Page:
15 May 2018

GUEST POST: Empathy in the Language Classroom

If you spend your days reading teaching blogs and connecting with other teachers on Twitter, I’m sure you can relate to my total and utter Spanish student nerdiness. I would spend hours on my bed practicing conjugations and memorizing vocabulary, but when I think back to school, I’m sad to say that I can’t really remember a single lesson. Sort of a depressing realization for someone who spends hours upon hours lesson planning, amiiiright?

What I do remember, however, are the experiences that were either absurd, creative, emotionally-charged, or built around community. I remember the time my very first Spanish teacher in the sixth grade taught us reflexive verbs using a toothbrush the size of a yardstick, the time my AP Spanish teacher let us work together to make piñatas from scratch, and I will never forget the first day of college Spanish when my professor sauntered in singing Bésame Mucho at the top of her lungs. (P.S. she and I are presenting together on empowering student voice at the AATSP centennial in Salamanca this June - someone pinch me!)



You won’t forget these images when contemplating whether an action is done onto oneself!

But guess what?


Let’s start with the big question: 

Why empathy and how do we build it? 

Check out the EdPuzzle I made for ACTFL below:

(If you haven’t tried EdPuzzle yet, I highly recommend it. You can even upload videos of your own students and have them reflect! Look back at the beginning of the year and notice how much you’ve developed. Talk about fostering growth mindset!)

Instilling empathy, or asking students to put themselves in someone else’s shoes, is one of the most valuable skills we can give our students. The foreign language classroom provides the perfect outlet to do so. We’ve spent a lot of time this year building habits around empathy.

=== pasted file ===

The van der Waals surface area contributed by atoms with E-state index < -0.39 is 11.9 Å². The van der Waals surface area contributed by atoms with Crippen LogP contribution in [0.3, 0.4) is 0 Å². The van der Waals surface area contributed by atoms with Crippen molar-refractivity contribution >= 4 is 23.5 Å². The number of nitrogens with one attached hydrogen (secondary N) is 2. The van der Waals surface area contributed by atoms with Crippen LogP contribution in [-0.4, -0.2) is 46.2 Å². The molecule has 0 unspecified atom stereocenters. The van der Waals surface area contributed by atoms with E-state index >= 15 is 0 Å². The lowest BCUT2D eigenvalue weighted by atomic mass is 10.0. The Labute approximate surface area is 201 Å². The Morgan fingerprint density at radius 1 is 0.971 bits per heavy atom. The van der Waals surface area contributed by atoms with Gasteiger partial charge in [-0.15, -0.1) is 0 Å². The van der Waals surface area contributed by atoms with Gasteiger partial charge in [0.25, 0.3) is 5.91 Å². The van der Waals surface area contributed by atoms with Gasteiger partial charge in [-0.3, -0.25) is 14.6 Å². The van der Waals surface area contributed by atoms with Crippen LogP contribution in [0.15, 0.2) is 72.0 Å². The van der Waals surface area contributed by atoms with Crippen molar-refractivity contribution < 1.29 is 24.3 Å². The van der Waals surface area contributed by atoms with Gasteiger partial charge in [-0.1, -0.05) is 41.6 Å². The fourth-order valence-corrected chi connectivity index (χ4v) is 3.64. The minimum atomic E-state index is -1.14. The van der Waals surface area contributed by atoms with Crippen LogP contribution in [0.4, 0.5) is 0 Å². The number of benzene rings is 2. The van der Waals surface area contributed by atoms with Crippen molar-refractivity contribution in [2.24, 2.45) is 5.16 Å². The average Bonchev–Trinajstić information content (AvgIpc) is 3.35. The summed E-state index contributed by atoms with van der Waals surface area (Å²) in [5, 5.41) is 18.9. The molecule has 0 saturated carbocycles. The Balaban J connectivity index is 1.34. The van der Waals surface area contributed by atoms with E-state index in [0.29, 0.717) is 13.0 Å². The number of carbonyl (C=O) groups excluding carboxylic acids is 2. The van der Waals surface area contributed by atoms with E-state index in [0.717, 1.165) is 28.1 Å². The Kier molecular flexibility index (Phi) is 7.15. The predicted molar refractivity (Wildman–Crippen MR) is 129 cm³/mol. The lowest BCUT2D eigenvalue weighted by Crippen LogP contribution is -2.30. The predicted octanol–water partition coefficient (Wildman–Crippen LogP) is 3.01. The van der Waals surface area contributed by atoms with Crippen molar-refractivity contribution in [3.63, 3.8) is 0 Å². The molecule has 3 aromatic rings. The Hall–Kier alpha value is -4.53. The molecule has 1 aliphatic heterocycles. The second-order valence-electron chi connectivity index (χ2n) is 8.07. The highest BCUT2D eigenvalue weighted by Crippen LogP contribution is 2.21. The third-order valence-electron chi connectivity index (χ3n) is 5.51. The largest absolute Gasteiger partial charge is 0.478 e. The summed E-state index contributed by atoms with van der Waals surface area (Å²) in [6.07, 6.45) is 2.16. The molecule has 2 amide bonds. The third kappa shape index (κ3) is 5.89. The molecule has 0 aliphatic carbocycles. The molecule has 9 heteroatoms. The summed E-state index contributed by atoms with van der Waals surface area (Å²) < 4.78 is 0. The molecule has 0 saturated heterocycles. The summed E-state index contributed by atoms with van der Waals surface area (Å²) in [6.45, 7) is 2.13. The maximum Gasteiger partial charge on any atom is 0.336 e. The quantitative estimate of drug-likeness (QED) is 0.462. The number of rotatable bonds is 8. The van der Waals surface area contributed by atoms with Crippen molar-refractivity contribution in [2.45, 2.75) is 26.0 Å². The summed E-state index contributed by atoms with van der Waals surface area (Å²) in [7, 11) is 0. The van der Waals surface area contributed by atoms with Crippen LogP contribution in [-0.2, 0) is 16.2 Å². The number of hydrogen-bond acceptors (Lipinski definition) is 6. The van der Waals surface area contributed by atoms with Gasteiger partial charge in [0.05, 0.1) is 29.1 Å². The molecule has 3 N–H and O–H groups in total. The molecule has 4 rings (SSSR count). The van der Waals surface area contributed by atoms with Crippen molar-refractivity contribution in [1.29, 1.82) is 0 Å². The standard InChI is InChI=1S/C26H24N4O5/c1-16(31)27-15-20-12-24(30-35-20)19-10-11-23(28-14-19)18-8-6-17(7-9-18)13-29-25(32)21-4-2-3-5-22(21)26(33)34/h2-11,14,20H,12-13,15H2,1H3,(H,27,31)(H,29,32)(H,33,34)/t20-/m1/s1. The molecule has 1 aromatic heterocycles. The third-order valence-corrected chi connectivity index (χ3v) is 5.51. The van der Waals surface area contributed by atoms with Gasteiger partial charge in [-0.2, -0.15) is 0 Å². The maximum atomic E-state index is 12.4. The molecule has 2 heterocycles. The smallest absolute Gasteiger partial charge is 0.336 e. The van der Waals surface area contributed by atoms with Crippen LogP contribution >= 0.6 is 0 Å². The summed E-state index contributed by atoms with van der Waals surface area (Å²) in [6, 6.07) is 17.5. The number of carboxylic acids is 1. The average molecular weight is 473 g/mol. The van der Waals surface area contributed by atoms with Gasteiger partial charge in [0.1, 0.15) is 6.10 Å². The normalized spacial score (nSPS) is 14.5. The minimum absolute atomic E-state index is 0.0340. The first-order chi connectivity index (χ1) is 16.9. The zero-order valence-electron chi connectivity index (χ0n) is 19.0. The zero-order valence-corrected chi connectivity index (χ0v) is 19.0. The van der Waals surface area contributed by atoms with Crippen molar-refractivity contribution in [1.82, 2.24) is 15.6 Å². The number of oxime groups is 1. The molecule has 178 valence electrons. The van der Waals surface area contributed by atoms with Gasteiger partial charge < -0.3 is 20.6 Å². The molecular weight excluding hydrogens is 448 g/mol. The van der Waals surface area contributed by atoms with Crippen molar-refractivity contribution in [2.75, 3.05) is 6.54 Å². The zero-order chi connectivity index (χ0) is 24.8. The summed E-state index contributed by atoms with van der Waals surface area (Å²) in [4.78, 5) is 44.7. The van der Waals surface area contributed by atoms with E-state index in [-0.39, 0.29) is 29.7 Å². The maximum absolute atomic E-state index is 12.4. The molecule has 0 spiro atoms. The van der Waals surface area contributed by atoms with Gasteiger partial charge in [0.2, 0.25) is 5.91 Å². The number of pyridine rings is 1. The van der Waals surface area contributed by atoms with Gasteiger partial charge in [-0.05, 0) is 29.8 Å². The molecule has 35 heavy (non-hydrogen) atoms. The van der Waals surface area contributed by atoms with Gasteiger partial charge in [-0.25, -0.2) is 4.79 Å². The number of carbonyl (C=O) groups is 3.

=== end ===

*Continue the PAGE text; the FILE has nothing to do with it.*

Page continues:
1. Daily Gratitude Journals throughout November


2. Using activities to understand different perspectives


3. Inviting students to reflect on their own behaviors or thought reel in their heads 

4. Empowering students to STAND UP and be agents of change

Our final unit is focused on differently-abled people. The reason I created it several years ago is because it was perfect for the subjunctive. Although we did not get to the subjunctive with this particular cohort, we decided it is still a beautiful way to end the year.

To begin, I asked my boys (yes, I teach all boys and they LOVE our empathy lessons) to come up with their personal 10 commandments, using tú commands, for being a good person.

Next, we watched this newsclip about a class of 5th graders who gave up their recess to learn sign language so they could communicate with their classmate. I know what you’re thinking - this isn’t in the target language but I made the choice to use this resource in English and then MovieTalk it en español.


Students went into groups and filled out a simple 5 W’s organizer due to time restraints, but ideally I would have used my current events organizer.

For homework, they were asked to reply honestly if they’d give up their free time to learn sign language.

The boys responded with honesty:

Some with vulnerability, expressing their probable discomfort:

And some demonstrated empathy, the ability to feel with others:

This was a great jumping off point for the unit which we will continue with the cortometraje El Regalo, a PSA showing what children with autism experience in 90 seconds, and lastly, with the beautiful Movie Short called Cuerdas.

So even though it’s the end of the year and I really wish I had covered everything I wanted to, (irrational teacher thoughts- how will my students ever survive Ninth Grade without the subjunctive? ¡Qué horror!), I feel the closure all teachers want knowing that I helped my students to feel proud of who they are, what they’ve done, and knowing they leave with an understanding of what they can do to make the world better. Afterall, at the end of the day we just want our students to be good human beings.


Special thanks to Laura Sexton for asking me to write a guest blog. Big time shout out to my incredible Spanish department that energizes me every day! I must acknowledge Camilla Iturralde who has co-developed a four-part unit that scaffolds the building blocks to empathy and continues to create beautiful, SEL inspired units with me. You may have caught our session about it ACTFL, but if not, feel free to reach out for resources! For now, follow my work on Twitter @sspielb and please feel free to email me (samara.spielberg@gmail.com) for further information.


  1. I would love to use you worksheet for Cuerdas, but I couldn't find it in TPT.

  2. Never mind, I should have read that this is a guess post. I wish Señorita Spielberg had a blog. Me encanta esta unidad.

    1. RIGHT?? I'm working on her ;) I'm adding updates with some slides she used!